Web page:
SINGAPORE - If not for his interests in toy collecting and comic books, Mr Jedd Jong, 24, may have found it hard to make friends from a different social class, he reckons.
The film critic and writer came from an elite school and lives in private housing, but has many friends from non-elite schools and who live in Housing Board flats, whom he got to know through his hobbies.
His social network illustrates the findings of an Institute of Policy Studies survey released yesterday - that people from elite and non-elite schools, and those who live in public and private housing, are not really mixing.
But the more they play sports and take part in cultural activites or voluntary groups, the more diverse their networks, the Study on Social Capital in Singapore also found.
"Many of my current friends I met through the cosplay community. I'm not a cosplayer, but I am a geek, so I like hanging out with other geeks," said Mr Jong, adding that he thinks it would have been hard to make friends across social groups without the common interests.
The study, which is the first of its kind, has led to some experts warning about a class divide emerging in Singapore.
Those who spoke to The Straits Times called for policies that encourage more mixing along class lines to mitigate this.
Their recommendations included tweaking admission policies for primary schools, and encouraging more social activities like sports programmes.
National University of Singapore sociologist Vincent Chua, who researches elite school networks, said students from higher-status backgrounds may tend to have a higher chance of entering elite schools due to better academic performance, for instance.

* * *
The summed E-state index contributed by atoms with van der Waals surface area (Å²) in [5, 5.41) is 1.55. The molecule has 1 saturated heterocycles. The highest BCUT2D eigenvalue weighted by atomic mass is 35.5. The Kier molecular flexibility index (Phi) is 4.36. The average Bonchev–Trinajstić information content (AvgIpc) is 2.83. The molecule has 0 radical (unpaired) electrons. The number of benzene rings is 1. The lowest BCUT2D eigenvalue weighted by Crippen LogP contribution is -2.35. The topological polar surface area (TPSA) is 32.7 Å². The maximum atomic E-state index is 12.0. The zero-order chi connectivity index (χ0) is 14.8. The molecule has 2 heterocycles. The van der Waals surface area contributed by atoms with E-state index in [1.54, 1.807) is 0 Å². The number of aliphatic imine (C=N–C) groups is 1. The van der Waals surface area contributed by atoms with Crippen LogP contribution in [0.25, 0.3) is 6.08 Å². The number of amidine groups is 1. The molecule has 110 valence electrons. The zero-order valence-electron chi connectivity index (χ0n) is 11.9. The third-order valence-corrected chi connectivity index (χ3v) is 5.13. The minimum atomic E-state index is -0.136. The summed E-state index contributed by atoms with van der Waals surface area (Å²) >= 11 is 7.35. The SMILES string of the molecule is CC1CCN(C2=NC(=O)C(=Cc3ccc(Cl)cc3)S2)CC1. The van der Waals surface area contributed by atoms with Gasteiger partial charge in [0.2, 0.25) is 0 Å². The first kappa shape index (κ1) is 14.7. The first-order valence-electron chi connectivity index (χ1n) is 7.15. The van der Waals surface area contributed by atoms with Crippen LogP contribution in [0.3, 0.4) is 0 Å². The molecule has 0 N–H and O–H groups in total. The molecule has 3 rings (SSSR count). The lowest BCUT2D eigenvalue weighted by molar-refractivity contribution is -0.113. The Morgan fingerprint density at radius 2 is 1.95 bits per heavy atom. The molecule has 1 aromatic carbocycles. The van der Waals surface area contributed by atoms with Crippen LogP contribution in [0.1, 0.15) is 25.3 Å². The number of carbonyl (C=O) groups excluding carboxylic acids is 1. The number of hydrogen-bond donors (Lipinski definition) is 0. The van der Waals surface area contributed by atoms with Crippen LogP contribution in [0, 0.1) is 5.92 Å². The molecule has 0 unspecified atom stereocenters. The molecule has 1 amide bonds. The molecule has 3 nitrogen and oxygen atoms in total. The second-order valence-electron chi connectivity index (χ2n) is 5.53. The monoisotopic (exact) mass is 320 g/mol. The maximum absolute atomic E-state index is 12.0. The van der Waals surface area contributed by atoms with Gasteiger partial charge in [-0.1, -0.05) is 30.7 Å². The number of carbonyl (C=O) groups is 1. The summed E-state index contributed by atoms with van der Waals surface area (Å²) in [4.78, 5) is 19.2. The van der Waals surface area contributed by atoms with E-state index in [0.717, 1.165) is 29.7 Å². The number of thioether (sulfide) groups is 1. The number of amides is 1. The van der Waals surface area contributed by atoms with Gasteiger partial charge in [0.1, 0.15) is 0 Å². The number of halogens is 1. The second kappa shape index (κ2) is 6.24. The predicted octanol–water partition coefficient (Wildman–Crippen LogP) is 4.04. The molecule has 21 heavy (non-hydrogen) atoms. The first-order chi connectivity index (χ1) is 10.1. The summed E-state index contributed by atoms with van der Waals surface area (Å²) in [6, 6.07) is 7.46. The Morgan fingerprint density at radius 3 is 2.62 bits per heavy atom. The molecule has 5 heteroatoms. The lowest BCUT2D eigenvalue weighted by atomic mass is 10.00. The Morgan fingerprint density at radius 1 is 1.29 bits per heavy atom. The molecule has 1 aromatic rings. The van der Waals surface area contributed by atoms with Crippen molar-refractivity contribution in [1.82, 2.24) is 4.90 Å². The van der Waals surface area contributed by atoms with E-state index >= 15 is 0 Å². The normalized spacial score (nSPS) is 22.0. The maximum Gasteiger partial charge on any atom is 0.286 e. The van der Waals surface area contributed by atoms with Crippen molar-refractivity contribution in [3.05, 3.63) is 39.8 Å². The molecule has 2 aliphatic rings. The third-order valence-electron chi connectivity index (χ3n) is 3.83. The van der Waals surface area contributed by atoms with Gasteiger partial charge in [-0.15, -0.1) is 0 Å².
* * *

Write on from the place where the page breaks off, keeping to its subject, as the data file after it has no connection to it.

With schools being one of the places which give students more chances to know peers from different backgrounds, it would not be ideal if top schools became less diverse, added Dr Chua, who worked on the study with NUS sociologist Tan Ern Ser and IPS deputy director Gillian Koh.
Pointing to a change in admisson rules in 2014 that required all primary schools to set aside 40 places for chidren with no connections with the school, Dr Chua said this was a move in the right direction.
He suggested expanding the proportion of such places, and also limiting the number of places alloted to children of alumni members.
But Associate Professor Tan said putting different groups together "does not by itself lead to integration", adding that those who entered the school based on quota systems may not necessarily be able to gel with the "mainstream".
He suggested activities and projects across schools that would encourage students from different backgrounds to mingle and work together towards a common goal, such as the Outward Bound Singapore camp that all Secondary 3 students will go for from 2020.
The researchers said the Government can encourage more volunteering, including via religious and community organisations, and more sports activities, to widen people's networks.
But the onus is also on individuals to step out of their comfort zones, they added.
The researchers said that people may not be mixing with those outside of their social class because they feel there would be cultural differences and believe those of other classes would not be interested in socialising with them.
Said Dr Koh: "Our call to action is to mix more without consciousness about status - hopefully we find many platforms where status doesn't matter."